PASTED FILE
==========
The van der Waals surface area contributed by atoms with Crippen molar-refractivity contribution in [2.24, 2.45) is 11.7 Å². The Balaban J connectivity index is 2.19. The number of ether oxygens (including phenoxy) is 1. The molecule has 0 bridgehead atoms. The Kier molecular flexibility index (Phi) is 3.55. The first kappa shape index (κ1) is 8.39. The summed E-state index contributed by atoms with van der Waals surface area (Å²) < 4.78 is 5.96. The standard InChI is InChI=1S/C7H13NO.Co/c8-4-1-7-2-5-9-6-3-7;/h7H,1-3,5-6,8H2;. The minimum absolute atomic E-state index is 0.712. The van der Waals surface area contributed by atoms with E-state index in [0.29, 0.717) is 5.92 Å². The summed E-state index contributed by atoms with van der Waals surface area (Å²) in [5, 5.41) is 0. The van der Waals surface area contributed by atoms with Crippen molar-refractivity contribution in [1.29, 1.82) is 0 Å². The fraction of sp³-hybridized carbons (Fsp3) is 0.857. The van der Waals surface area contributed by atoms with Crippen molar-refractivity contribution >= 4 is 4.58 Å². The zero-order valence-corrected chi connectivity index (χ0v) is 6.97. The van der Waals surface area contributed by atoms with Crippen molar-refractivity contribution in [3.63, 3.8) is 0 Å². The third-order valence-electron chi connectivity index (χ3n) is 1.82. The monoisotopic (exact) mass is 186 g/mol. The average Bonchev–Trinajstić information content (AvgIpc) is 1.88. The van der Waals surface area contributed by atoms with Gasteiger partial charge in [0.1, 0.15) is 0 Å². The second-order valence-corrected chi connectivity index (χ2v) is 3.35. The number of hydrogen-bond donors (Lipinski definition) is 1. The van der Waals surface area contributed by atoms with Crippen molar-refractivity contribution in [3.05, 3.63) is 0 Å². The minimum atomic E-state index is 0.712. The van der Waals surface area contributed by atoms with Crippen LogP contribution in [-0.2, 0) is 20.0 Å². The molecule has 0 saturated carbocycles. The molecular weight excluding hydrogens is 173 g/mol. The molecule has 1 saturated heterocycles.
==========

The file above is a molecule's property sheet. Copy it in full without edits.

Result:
The van der Waals surface area contributed by atoms with Crippen molar-refractivity contribution in [2.24, 2.45) is 11.7 Å². The Balaban J connectivity index is 2.19. The number of ether oxygens (including phenoxy) is 1. The molecule has 0 bridgehead atoms. The Kier molecular flexibility index (Phi) is 3.55. The first kappa shape index (κ1) is 8.39. The summed E-state index contributed by atoms with van der Waals surface area (Å²) < 4.78 is 5.96. The standard InChI is InChI=1S/C7H13NO.Co/c8-4-1-7-2-5-9-6-3-7;/h7H,1-3,5-6,8H2;. The minimum absolute atomic E-state index is 0.712. The van der Waals surface area contributed by atoms with E-state index in [0.29, 0.717) is 5.92 Å². The summed E-state index contributed by atoms with van der Waals surface area (Å²) in [5, 5.41) is 0. The van der Waals surface area contributed by atoms with Crippen molar-refractivity contribution in [1.29, 1.82) is 0 Å². The fraction of sp³-hybridized carbons (Fsp3) is 0.857. The van der Waals surface area contributed by atoms with Crippen molar-refractivity contribution >= 4 is 4.58 Å². The zero-order valence-corrected chi connectivity index (χ0v) is 6.97. The van der Waals surface area contributed by atoms with Crippen molar-refractivity contribution in [3.63, 3.8) is 0 Å². The third-order valence-electron chi connectivity index (χ3n) is 1.82. The monoisotopic (exact) mass is 186 g/mol. The average Bonchev–Trinajstić information content (AvgIpc) is 1.88. The van der Waals surface area contributed by atoms with Gasteiger partial charge in [0.1, 0.15) is 0 Å². The second-order valence-corrected chi connectivity index (χ2v) is 3.35. The number of hydrogen-bond donors (Lipinski definition) is 1. The van der Waals surface area contributed by atoms with Crippen molar-refractivity contribution in [3.05, 3.63) is 0 Å². The minimum atomic E-state index is 0.712. The van der Waals surface area contributed by atoms with Crippen LogP contribution in [-0.2, 0) is 20.0 Å². The molecule has 0 saturated carbocycles. The molecular weight excluding hydrogens is 173 g/mol. The molecule has 1 saturated heterocycles.